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The Life of Napoleon I (Volume 1 of 2) by Rose

Previously enjoyed by the Corps Legislatif

was empowered to make constitutions

for the French colonies, or to suspend trial by jury for five years in any Department, or even to declare it outside the limits of the constitution. It now gained the right of being consulted in regard to the ratification of treaties, previously enjoyed by the _Corps Legislatif._ Finally, it could dissolve the _Corps Legislatif_ and the Tribunate. But this formidable machinery was kept under the strict control of the chief engineer: all these powers were set in motion on the initiative of the Government; and the proposals for its laws, or _senatus consulta,_ were discussed in the Cabal of the Council of State named by the First Consul. This precaution might have been deemed superfluous by a ruler less careful about details than Napoleon; the composition of the Senate was such as to assure its pliability; for though it continued to renew its ranks by co-optation, yet that privilege was restricted in the following way: from the lists of candidates for the Senate sent up by the electoral colleges of the Departments, Napoleon selected three for each seat vacant; one of those three must be chosen by the Senate. Moreover, the First Consul was to be allowed directly to nominate forty members in addition to the eighty prescribed by the constitution of 1799. Thus, by direct or indirect means, the Senate soon became a strict Napoleonic preserve, to which only the most devoted adherents could aspire. And yet, such is the vanity of human efforts, it was this very body which twelve years later
was to vote his deposition.[178]

The victory of action over talk, of the executive over the legislature, of the one supremely able man over the discordant and helpless many, was now complete. The process was startlingly swift; yet its chief stages are not difficult to trace. The orators of the first two National Assemblies of France, after wrecking the old royal authority, were constrained by the pressure of events to intrust the supervision of the executive powers to important committees, whose functions grew with the intensity of the national danger. Amidst the agonies of 1793, when France was menaced by the First Coalition, the Committee of Public Safety leaped forth as the ensanguined champion of democracy; and, as the crisis, developed in intensity, this terrible body and the Committee of General Security virtually governed France.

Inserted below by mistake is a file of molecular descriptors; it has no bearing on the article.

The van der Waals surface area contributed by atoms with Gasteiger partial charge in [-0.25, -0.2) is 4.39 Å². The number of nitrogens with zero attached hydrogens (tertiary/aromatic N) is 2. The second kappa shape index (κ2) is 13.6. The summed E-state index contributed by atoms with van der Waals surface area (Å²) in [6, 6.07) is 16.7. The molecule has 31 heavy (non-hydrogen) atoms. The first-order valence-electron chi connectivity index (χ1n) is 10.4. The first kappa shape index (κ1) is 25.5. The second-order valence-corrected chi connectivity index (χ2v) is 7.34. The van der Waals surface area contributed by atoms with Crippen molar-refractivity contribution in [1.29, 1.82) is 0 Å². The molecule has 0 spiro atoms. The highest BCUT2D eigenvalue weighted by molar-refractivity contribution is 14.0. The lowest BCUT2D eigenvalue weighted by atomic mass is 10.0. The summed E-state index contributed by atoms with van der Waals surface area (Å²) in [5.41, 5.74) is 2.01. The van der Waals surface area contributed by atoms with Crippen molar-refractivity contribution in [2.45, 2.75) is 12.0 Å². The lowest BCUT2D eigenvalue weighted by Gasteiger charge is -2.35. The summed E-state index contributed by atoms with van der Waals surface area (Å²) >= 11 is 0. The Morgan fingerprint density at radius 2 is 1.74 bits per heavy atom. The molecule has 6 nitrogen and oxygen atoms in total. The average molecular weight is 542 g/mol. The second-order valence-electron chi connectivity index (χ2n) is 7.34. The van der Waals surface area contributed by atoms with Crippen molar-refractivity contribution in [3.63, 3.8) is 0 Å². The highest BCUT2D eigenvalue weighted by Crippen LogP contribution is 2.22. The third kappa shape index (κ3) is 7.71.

After the repulse of the invaders and the fall of Robespierre, the return to ordinary methods was marked by the institution of the Directory, when five men, chosen by the legislature, controlled the executive powers and the general policy of the Republic: that compromise was forcibly ended by the stroke of Brumaire. Three Consuls then seized the reins, and two years later a single charioteer gripped the destinies of France. His powers were, in fact, ultimately derived from those of the secret committees of the terrorists. But, unlike the supremacy of Robespierre, that of Napoleon could not be disputed; for the general, while guarding all the material boons which the Revolution had conferred, conciliated the interests and classes whereon the civilian had so brutally trampled. The new autocracy therefore possessed a solid strength which that of the terrorists could never possess. Indeed, it was more absolute than the dictatorial power that Rousseau had outlined. The philosopher had asserted that, while silencing the legislative power, the dictator really made it vocal, and that he could do everything but make laws. But Napoleon, after 1802, did far more: he suppressed debates and yet drew laws from his subservient legislature. Whether, then, we regard its practical importance for France and Europe, or limit our view to the mental sagacity and indomitable will-power required for its accomplishment, the triumph of Napoleon in the three years subsequent to his return from Egypt is the most stupendous recorded in the history of civilized peoples.

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